Gene duplication also known as chromosomal duplication or gene amplification is any duplication of a region of DNA that contains a gene. The second copy of the gene is often free from mutations of it and have no deleterious effects to its host organism. Thus it accumulates mutations faster than a functional single-copy gene, over generations of organisms. Duplication is the opposite of a deletion. Duplications arise from an event termed unequal crossing-over (a type of gene duplication event that deletes a sequence in one strand and replaces it with duplication) that occurs during meiosis between uneven homologous chromosomes. The chance of this happening is a function of the degree of sharing of repetitive elements between two chromosomes. The product of this recombination is duplication at the site of the exchange and a reciprocal deletion. Gene duplication is considered to be the driving force in the introduction of novel functions.
Gene duplication plays a major role in evolution and genome duplications seems to be a common occurrence. According to Ohno who is a famous author argues in his book of 'Evolution by gene duplication', that evolution by the gene duplication might be one of the most important evolutionary factor. Plants are one of the abundant genome duplicators. The entire yeast genome underwent duplication about 100 million years ago. Wheat is an example of hexaploid (a kind of polyploid), which means it has six copies of its genome. How this helps in the evolutionary process is that when an additional copy id created the copy is free from selective pressure and the new copy of the gene can mutate without deleterious consequence to the organism.
Gene duplication allows for the mutation of new genes that could go both ways, it could potentially increase the fitness of the organism or code for a new function. For example the mutation in ice fish which is the duplicated digestive enzyme resulted in an antifreeze gene. Gene duplication also helps in producing an alternative path or a new path in evolution. If there are multiple gene copies it doesn't seem to add any confusion but indeed both the copies kick in to help in the same function. But tandem repeats in the multicopy genes seems to be relatively unstable. It could have resulted in an increase or decrease in the number. If there are two copies A and B and lets say A is defective then it is most likely that A will be lost and the functional B is retained.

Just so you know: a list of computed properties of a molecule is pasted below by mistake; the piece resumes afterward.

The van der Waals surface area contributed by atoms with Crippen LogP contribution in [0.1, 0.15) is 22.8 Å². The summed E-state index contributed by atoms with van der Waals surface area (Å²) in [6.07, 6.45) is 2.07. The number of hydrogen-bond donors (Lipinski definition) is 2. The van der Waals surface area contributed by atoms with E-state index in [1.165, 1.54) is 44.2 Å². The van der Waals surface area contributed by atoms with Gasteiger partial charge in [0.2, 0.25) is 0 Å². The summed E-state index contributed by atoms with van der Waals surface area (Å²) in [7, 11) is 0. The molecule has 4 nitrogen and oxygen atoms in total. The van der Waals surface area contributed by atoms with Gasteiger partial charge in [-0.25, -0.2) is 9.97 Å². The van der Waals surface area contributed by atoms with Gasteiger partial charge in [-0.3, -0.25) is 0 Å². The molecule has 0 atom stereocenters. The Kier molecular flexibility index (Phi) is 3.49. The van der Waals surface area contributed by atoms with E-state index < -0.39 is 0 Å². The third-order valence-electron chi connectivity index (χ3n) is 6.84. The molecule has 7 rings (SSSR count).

The different mechanisms by which genes become duplicated are often classified on the basis of the size of duplication generated, and whether they involve an RNA intermediate. ‘Retrotransposition’ describes the integration of reverse transcribed mature RNAs at random sites in a genome. A recent research for impulsive duplications in ‘yeast’ suggests that replication-dependent chromosome breakages also take part in a major task in creating tandem duplications (duplication of (single) genes that create tandem repeats in the genome). Genome duplication events generate a duplicate for every gene in the genome, representing a huge opportunity for a step-change in organism’s complexity. Though, genome duplication presents significant problems for the truthful transmission of a genome from one generation to the next, and is as a result a rare event, at least in Metazoa. In principle, genome duplications should be easily identified through the coincident emergence within a phylogeny of many gene families. Regrettably, this signal is knotty by subsequent gradual loss and gain of gene family members. As a result, there is dispute over possible ancient genome duplication events in early vertebrate evolution and more recently in teleost fish, both of which must have occurred hundreds of millions of years ago.
There are many examples of gene duplications, the pancreatic digestive enzyme RNASE 1 in monkeys which breaks down the bacterial RNA and most of the monkeys have only one gene encoding this enzyme but the Asian monkey douc langur has 2 one encodes of RNASE1 and its duplicate which is RNASE1B. While RNASE1 works at a pH of 7.4 and the RNASE1B works at pH of 6.3 and it seems the second one works better at higher acidic conditions. The douc langur has an acidic intestine and the RNASE1B seems to be super efficient at performing this task indeed better than RNASE1 which was the original gene code.and it seems the second one works better at higher acidic conditions. So then why are they duplicate copies if RNASE1B is better, The reason explained is that The RNASE1 has two functions, one is to digest the dietary RNA and the second function is to degrade the double stranded RNA probably protection against viruses. While the RNASe1B is good in digesting the dietary RNA it does not have the ability to degrade the double stranded RNA and so the RNASE1 still carries out this second function. So before the duplication it was one enzyme doing two jobs but after duplication it is two enzymes doing one job but one is better than the other.
Another example of gene duplication can be found in the mouse family, a short lineage of "Mus musculus" has created at least 60 gene duplicates within 1.7 million years; other lineages such as the sibling taxa "Mus caroli", a group that diverged 2.5 million years ago, contain few duplicates.